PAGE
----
The book America’s War for the Greater Middle East is a four decade chronology of America's military involvement in the Middle East, taking military and civilian leaders to task for a strategy that has cost trillions of dollars and thousands of American lives, with little to show for it. Colonel Bacevich does not offer any easy solutions to the crisis in the Middle East today, but argues persuasively that the efforts of the past four decades has produced no discernable positive results, likely creating more problems that it has solved. Colonel Bacevich joined us for about forty minutes of our two-hour discussion, adding depth and a personal connection. For me personally, it moved the needle on my perspective toward military action in the Middle East.
The war began with the Carter Doctrine, based on the premise that American demand for predictable oil out of the Middle East had to be protected from outside interests, at the time primarily Iran and Russia. As Rob pointed out, the gas lines of the mid-70’s made Americans feel vulnerable to foreign forces that threatened our way of life. Efforts to prevent disruption in oil were politically defensible. While Bacevich begins his timeline with President Jimmy Carter, several agreed that the time line could have begun decades before or after Carter. Reagan pursued military involvement as an extension of the Carter Doctrine and was president when a force of U.S. Marines in Beirut were bombed in 1983, resulting in over 300 deaths. Reagan pursued his own small scale war against Libya' Moamar Gadhafi for his involvement in the Lockerbie and Berlin bombings, and played both sides of the long running Iran - Iraq war, including the convoluted and illegal affair known as “Iran-Contra”. As an aside, one of our member’s brother was a U.S. Navy fighter pilot painted by a U.S. manufactured air defense missile system operated by Iran during Operation Preying Mantis naval battle in the Persian Gulf (1988), illustrating the absurd complications present in the Middle East even in the 1980’s. In retrospect, the 9 year Iran-Iraqi war stalemate might have been one of the most stable times for the region in the past 40 years, an idea resurrected in our conclusion. George H.W. Bush was at the helm when our former ally Saddam Hussein decided to annex Kuwait, violating the premise of the Carter Doctrine, and placing the supply of Saudi oil in jeopardy. Desert Shield was employed to protect Saudi oil fields (though tactically limited to Kuwaiti fields), soon followed by Desert Storm, all under the same basic premise of the Carter doctrine: the political demand for a predictable oil supply.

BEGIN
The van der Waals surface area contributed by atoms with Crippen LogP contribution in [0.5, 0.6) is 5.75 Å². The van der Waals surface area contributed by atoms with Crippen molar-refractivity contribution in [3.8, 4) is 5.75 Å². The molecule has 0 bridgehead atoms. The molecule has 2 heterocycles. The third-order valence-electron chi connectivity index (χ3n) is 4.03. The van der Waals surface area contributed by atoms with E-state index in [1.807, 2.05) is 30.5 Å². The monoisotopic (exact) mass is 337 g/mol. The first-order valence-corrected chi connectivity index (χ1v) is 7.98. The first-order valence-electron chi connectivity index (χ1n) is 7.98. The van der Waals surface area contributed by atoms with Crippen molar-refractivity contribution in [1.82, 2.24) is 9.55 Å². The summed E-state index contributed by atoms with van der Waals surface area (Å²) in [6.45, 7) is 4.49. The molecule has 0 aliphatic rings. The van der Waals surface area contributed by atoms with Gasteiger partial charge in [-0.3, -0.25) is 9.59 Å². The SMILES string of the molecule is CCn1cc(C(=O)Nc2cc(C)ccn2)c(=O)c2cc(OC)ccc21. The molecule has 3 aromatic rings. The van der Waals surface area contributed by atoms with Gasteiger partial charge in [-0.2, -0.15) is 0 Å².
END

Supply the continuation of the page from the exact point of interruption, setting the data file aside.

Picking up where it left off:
Clinton took a different approach, siding with Muslims in Kosovo during the Balkans conflict, while never securing Islamic appreciation for U.S. engagement there. To his credit, the focus on air support limited U.S. casualties unlike any previous conflict. George W. Bush went back to Afghanistan and Iraq big: After 9-11, Congress’ transfer its constitutionally derived war powers through the “Authorization to Use Military Force” Act (AUMF) to remove Saddam Hussein from that country and to remove the Taliban and Islamic militants from safe havens there. The Bush Doctrine took a step beyond Carter Doctrine with a focus on pre-emptive action, taking the war on terror to them. George Bush's greatest mistake in Iraq may have been the false optimism that we could impose or insert democracy into a place like Iraq. The ‘nation builders’ never adequately considered the impact of religion, cultural, tribal and ethnic forces. More recently Obama turned back to Afghanistan, while trying to disengage from Iraq, but returning there and making the same mistakes Johnson made in Vietnam, gradual escalation by half steps. Obama also amped up use of drones as tools of assassination inconceivable thirtty years ago, while opening up new fronts in Somalia, Pakistan, Yemen, and Libya, and offering US military assets to over 50 African nations in an attempt to preempt radical Islamic influence. His legacy was to expand the fronts of war geometrically. The story behind the detailed and meticulously referenced chronology is consistent: continued involvement of United States military assets, for objectives rarely clearly articulated to the American people.